A recent quote from Associated Press: "The economic downturn has meant less work for law firms, fewer experienced attorneys leaving jobs and thousands of lawyers laid off. From August 2008 to August 2009, total law office employment fell by nearly 26,000 jobs, a mere 2 percent but striking for an industry accustomed to constant growth."
Of course, these figures ignore the larger impact on the profession: small law firm lawyers who are being laid off, sole practitioners and small firm lawyers who are experiencing lower demand for their services and law school graduates who are not finding work in any size law firm.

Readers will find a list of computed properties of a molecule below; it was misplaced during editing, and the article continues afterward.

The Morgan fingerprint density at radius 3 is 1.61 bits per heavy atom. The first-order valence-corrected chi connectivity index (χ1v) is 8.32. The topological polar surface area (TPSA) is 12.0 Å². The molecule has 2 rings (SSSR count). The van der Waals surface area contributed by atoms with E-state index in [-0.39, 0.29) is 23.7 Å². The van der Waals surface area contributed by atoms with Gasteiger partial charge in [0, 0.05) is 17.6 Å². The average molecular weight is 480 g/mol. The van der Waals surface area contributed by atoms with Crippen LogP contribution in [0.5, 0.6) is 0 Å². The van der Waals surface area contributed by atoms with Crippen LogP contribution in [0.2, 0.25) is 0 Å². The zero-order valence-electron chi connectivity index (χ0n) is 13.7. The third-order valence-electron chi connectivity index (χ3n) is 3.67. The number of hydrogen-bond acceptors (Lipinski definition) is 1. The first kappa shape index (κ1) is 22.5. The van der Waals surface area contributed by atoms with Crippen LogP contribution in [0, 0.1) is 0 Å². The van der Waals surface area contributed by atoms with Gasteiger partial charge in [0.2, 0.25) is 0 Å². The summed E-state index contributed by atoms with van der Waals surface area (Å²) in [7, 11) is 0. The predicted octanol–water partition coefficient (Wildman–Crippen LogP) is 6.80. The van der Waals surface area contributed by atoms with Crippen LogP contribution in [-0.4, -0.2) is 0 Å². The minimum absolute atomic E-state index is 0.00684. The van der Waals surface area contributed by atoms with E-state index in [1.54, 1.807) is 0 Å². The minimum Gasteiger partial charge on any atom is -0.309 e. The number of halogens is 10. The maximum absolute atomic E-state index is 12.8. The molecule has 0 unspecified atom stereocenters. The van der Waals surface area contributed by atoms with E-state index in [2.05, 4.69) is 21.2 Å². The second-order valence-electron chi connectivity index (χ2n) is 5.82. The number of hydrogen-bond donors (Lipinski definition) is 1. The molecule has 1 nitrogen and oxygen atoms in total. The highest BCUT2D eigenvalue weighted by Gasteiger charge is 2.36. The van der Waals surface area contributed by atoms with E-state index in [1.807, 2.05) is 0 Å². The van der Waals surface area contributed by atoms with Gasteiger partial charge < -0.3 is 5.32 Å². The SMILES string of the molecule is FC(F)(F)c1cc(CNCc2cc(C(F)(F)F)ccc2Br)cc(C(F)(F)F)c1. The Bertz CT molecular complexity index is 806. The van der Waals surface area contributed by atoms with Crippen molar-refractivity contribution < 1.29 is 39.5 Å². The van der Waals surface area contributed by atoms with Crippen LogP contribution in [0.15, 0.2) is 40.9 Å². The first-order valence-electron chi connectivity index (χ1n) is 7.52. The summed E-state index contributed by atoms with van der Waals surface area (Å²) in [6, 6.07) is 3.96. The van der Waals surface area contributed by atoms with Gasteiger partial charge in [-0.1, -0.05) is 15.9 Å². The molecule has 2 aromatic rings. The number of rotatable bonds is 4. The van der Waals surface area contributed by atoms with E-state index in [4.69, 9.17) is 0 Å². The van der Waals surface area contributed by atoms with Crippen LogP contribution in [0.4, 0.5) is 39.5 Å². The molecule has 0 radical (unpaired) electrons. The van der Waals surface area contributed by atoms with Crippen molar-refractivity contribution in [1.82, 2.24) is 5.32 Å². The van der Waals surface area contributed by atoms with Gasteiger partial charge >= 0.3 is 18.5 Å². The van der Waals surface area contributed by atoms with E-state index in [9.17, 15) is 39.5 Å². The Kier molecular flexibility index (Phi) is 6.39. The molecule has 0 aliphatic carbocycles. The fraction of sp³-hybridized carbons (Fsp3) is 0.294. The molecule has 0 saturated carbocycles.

Just today, I met someone who, in frustration, said to me that he’s a college graduate, yet has to sell vacuum cleaners. Will today’s lawyers find themselves in a similar state? How can today’s law graduates who don’t find immediate work and lawyers who have been laid off take advantage of their legal education and still feel good about their vocation?
I do believe times will be better. But, having gone through the last great meltdown after the Vietnam war, I believe it will take more than ten years to forget the current recession/depression … For some, there are great opportunities even today; for others, adjustments will be needed, and the passage of time.Tags: Finance, Management
Categorized in: Management